Is yoga a religion? You may already have an answer to this question, but your answer probably depends on how you define religion. Whether you think of yoga as a religion or not, it’s hard to deny that yoga practiced with deep devotion has a lot in common with religion. If you practice classical yoga, the connection between yoga and spirituality is hard to miss.
Does the Connection Between Yoga and Spirituality Mean Yoga is a Religion?
When I studied world religions in college, I saw that all religions seek to explore the mystery of suffering and death. In its simplest form, that’s how I’ve always thought of religion, which involves following certain practices to bring seekers closer to God. In fact, the word religion means to reconnect. The goal is to point us to a truth that is greater than our individual selves, to remind us of who we truly are.
Most of us want to live in peace and believe our lives have meaning and purpose. Unfortunately, many religions go off track, wandering into the realm of worldly power and other things that don’t do much to connect us to our source.
Years ago, I joined a yoga book group, and one of the first books we read was Autobiography of a Yogi, about the life of Paramahansa Yogananda. When I read the book, I was struck by similarities between Hinduism and Catholicism (the religion I was raised in). Many people think of spirituality and religion as different things. (For the most part, they are.) “I’m spiritual but not religious,” they say. Sometimes it’s an excuse to avoid discipline and practice, but often enough, people who say that are genuine seekers.
The connection between yoga and spirituality is what hooked me, even though my focus at first was stress relief. Your reasons for practicing may be different, and you may have no interest in the connection between yoga and spirituality or religion at all. Even without a religious or spiritual focus, there’s no doubt the yoga lifestyle changes lives for the better.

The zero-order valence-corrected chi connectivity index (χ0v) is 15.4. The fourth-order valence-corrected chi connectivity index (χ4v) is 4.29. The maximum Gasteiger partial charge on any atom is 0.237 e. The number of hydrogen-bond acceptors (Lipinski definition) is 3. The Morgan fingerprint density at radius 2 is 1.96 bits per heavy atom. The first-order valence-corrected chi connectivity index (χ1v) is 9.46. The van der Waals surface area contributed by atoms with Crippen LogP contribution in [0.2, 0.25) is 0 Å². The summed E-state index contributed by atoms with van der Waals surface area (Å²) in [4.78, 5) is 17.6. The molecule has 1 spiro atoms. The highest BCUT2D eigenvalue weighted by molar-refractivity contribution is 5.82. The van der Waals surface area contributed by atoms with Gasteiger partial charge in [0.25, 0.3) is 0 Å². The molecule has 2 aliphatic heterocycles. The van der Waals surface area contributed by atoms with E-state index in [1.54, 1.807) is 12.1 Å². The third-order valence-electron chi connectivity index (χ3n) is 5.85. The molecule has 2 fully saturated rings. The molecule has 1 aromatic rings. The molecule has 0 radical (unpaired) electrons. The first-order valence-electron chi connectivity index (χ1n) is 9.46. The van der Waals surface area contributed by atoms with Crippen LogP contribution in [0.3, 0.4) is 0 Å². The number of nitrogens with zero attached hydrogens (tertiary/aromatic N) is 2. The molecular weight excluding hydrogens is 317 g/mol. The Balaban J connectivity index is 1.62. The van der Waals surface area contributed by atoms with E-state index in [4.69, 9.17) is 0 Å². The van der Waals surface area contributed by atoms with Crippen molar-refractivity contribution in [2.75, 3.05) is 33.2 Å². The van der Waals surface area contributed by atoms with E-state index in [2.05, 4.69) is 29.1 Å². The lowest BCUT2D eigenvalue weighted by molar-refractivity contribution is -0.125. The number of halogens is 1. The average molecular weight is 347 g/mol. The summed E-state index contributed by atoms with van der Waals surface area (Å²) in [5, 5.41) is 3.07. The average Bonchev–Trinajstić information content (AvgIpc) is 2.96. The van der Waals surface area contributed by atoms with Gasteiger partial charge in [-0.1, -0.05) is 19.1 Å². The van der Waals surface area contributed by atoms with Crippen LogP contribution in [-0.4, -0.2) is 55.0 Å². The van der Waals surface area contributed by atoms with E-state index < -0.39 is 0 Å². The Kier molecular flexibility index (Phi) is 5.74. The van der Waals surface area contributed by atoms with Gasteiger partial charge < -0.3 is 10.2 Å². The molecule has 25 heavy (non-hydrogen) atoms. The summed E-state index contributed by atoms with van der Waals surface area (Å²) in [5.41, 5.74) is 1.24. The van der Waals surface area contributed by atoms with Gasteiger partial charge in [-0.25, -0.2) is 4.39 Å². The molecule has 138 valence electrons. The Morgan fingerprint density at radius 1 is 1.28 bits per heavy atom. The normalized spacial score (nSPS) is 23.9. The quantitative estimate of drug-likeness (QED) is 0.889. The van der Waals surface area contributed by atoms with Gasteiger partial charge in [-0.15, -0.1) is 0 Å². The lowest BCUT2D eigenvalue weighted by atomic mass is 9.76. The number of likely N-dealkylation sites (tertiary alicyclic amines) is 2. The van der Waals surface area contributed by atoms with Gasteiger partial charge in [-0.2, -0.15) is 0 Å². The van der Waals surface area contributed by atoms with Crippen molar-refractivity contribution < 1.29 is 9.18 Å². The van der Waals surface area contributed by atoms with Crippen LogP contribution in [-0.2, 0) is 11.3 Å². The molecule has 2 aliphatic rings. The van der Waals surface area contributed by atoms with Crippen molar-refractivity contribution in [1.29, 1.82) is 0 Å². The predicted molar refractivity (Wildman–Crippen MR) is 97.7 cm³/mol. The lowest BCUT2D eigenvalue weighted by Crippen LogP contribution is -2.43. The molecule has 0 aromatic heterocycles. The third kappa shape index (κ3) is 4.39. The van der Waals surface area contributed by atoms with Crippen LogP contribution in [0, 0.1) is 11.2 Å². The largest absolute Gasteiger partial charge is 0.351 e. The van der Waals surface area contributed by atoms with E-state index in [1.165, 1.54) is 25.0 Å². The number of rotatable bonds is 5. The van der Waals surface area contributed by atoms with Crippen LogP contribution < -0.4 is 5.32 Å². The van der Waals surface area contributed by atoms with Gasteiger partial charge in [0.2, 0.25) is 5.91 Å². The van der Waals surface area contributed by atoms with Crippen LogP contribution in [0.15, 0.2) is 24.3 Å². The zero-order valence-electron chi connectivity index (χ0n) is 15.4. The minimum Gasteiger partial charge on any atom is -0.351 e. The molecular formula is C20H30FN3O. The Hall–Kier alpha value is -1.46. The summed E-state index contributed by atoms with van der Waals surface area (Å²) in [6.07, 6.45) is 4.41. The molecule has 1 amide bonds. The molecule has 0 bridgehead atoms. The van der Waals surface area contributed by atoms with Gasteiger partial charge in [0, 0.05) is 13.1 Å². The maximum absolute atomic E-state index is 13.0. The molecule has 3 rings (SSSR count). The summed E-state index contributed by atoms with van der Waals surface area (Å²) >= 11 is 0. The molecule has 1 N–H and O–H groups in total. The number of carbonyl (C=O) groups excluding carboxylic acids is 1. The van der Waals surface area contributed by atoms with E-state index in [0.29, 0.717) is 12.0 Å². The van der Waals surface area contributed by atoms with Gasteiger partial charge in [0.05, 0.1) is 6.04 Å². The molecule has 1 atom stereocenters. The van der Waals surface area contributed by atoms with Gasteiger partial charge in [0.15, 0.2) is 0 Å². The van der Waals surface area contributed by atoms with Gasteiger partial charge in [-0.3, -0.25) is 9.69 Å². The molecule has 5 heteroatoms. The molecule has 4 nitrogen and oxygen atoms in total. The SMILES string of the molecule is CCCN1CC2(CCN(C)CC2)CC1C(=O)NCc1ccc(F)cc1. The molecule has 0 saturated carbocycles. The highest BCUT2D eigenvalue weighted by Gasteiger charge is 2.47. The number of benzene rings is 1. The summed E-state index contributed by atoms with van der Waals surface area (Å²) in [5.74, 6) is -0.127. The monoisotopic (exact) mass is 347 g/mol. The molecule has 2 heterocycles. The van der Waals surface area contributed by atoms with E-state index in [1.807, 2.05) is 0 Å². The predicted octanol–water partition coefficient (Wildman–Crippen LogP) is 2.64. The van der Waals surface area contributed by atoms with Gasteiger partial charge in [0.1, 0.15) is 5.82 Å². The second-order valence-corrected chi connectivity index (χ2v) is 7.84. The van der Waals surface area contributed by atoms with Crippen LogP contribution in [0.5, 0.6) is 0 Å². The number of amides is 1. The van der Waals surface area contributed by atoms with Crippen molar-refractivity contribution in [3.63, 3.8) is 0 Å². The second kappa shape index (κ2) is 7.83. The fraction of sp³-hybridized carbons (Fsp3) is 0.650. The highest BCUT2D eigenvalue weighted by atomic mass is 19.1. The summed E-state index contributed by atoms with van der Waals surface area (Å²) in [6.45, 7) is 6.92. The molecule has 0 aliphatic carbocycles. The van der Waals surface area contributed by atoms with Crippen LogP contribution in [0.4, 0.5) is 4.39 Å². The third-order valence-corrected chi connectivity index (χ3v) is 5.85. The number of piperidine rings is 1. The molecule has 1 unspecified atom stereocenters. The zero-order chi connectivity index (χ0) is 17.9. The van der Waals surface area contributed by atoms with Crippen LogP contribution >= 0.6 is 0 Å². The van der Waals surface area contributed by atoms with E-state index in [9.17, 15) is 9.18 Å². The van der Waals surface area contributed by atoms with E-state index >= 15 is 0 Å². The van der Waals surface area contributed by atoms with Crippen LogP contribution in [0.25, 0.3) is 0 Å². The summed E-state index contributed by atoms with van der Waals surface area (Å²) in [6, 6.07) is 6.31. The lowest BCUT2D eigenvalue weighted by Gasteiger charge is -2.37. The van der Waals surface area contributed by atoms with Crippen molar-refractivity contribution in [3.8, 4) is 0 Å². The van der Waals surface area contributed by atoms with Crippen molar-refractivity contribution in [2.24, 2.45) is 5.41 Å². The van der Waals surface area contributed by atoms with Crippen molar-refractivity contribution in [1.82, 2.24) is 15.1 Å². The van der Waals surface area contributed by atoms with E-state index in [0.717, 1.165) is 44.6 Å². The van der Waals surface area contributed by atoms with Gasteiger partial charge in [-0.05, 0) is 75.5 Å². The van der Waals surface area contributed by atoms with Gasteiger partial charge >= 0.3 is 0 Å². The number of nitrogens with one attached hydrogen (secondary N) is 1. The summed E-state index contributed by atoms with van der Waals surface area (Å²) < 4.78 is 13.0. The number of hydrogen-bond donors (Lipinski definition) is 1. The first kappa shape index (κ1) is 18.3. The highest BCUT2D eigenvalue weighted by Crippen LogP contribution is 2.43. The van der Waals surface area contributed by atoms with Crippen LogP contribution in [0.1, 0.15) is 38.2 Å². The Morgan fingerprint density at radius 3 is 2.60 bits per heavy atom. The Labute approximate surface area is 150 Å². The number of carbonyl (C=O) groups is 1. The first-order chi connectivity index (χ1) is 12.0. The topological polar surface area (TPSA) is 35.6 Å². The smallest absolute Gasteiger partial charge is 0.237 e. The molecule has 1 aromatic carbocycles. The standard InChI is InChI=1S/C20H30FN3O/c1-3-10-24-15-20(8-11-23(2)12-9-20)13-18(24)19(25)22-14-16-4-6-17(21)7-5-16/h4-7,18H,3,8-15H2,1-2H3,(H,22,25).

But the question of religion still comes up, probably because yoga originated in a part of the world that is deeply spiritual, and I suppose, religious.
The Spiritual Connection Between Yoga and Christianity
The religion of the ancient yogis was Hinduism, and that’s why we often encounter Hindu gods in yoga classes. But there is a connection between Christianity and yoga as well, and since I come from a Christian background, this connection is especially interesting to me.
Father Anthony Randazzo, a Catholic priest and yoga teacher, co-wrote a book with yoga teacher Madelena Ferrara-Mattheis called Beatitudes, Christ, and the Practice of Yoga. Non-religious in a sense, the Beatitudes are sayings that come from Jesus’ Sermon on The Mount. They are, in fact, sutras—verses—that guide how we should interact with and think about ourselves and each other:
are the poor in spirit,
for theirs is the kingdom of heaven.
Blessed are they who mourn,
for they shall be comforted.
Blessed are the meek,
for they shall inherit the earth.
Blessed are they who hunger and thirst for righteousness,
for they shall be satisfied.
Blessed are the merciful,
for they shall obtain mercy.
Blessed are the pure of heart,
for they shall see God.
Blessed are the peacemakers,
for they shall be called children of God.
Blessed are they who are persecuted for the sake of righteousness,
for theirs is the kingdom of heaven.
Gospel of St. Matthew 5:3-10
Christianity and Yoga
If you think about these eight statements of Jesus’, you’ll notice a lot of yogic wisdom. In yoga, we learn to be humble, to seek truth, to be kindhearted and above all, to cultivate peace.
The Beatitudes are mainstream Christianity, but there are Christian writings that are not as well-known, because the organized church did not include them in the official Bible. For example, the Gospel of Thomas emphasizes seeking the Kingdom of God within. The text reminds me of yoga, which also tells us to go within. We do this to know ourselves and ultimately, to seek truth (God).
To me, yoga and religion are compatible, and yoga can only enhance or strengthen traditional religious beliefs. What do you think?
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Hi, I’m Maria. I created Yoga Circles for you if you want to delve more deeply into the philosophy, practice, and life-changing effects of yoga. I’m also a writer and editor who helps small business owners, wellness professionals, teachers, and authors publish books, develop marketing strategies, and connect with readers, clients, and students. Visit my website (link below) for more about that. I’d love to hear from you!